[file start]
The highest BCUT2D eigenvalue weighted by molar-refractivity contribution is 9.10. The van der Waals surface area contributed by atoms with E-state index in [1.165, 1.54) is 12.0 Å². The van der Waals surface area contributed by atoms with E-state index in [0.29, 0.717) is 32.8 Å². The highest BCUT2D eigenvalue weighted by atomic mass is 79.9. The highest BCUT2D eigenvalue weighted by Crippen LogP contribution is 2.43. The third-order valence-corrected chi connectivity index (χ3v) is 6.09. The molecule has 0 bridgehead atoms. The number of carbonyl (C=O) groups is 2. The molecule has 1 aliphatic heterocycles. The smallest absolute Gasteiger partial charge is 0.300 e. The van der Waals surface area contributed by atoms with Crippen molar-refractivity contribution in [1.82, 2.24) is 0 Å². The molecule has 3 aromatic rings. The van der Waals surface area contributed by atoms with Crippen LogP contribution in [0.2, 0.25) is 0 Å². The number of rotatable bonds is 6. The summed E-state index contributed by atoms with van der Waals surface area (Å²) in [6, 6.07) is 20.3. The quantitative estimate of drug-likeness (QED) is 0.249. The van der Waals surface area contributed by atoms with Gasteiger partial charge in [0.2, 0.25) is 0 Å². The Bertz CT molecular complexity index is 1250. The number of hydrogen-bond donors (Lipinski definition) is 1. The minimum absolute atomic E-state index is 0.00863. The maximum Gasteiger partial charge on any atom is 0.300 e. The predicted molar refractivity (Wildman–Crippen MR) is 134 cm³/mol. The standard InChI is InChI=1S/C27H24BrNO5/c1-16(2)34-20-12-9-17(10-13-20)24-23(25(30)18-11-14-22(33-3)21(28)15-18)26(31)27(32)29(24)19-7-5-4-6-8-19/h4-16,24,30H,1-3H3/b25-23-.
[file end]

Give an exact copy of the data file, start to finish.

The highest BCUT2D eigenvalue weighted by molar-refractivity contribution is 9.10. The van der Waals surface area contributed by atoms with E-state index in [1.165, 1.54) is 12.0 Å². The van der Waals surface area contributed by atoms with E-state index in [0.29, 0.717) is 32.8 Å². The highest BCUT2D eigenvalue weighted by atomic mass is 79.9. The highest BCUT2D eigenvalue weighted by Crippen LogP contribution is 2.43. The third-order valence-corrected chi connectivity index (χ3v) is 6.09. The molecule has 0 bridgehead atoms. The number of carbonyl (C=O) groups is 2. The molecule has 1 aliphatic heterocycles. The smallest absolute Gasteiger partial charge is 0.300 e. The van der Waals surface area contributed by atoms with Crippen molar-refractivity contribution in [1.82, 2.24) is 0 Å². The molecule has 3 aromatic rings. The van der Waals surface area contributed by atoms with Crippen LogP contribution in [0.2, 0.25) is 0 Å². The number of rotatable bonds is 6. The summed E-state index contributed by atoms with van der Waals surface area (Å²) in [6, 6.07) is 20.3. The quantitative estimate of drug-likeness (QED) is 0.249. The van der Waals surface area contributed by atoms with Gasteiger partial charge in [0.2, 0.25) is 0 Å². The Bertz CT molecular complexity index is 1250. The number of hydrogen-bond donors (Lipinski definition) is 1. The minimum absolute atomic E-state index is 0.00863. The maximum Gasteiger partial charge on any atom is 0.300 e. The predicted molar refractivity (Wildman–Crippen MR) is 134 cm³/mol. The standard InChI is InChI=1S/C27H24BrNO5/c1-16(2)34-20-12-9-17(10-13-20)24-23(25(30)18-11-14-22(33-3)21(28)15-18)26(31)27(32)29(24)19-7-5-4-6-8-19/h4-16,24,30H,1-3H3/b25-23-.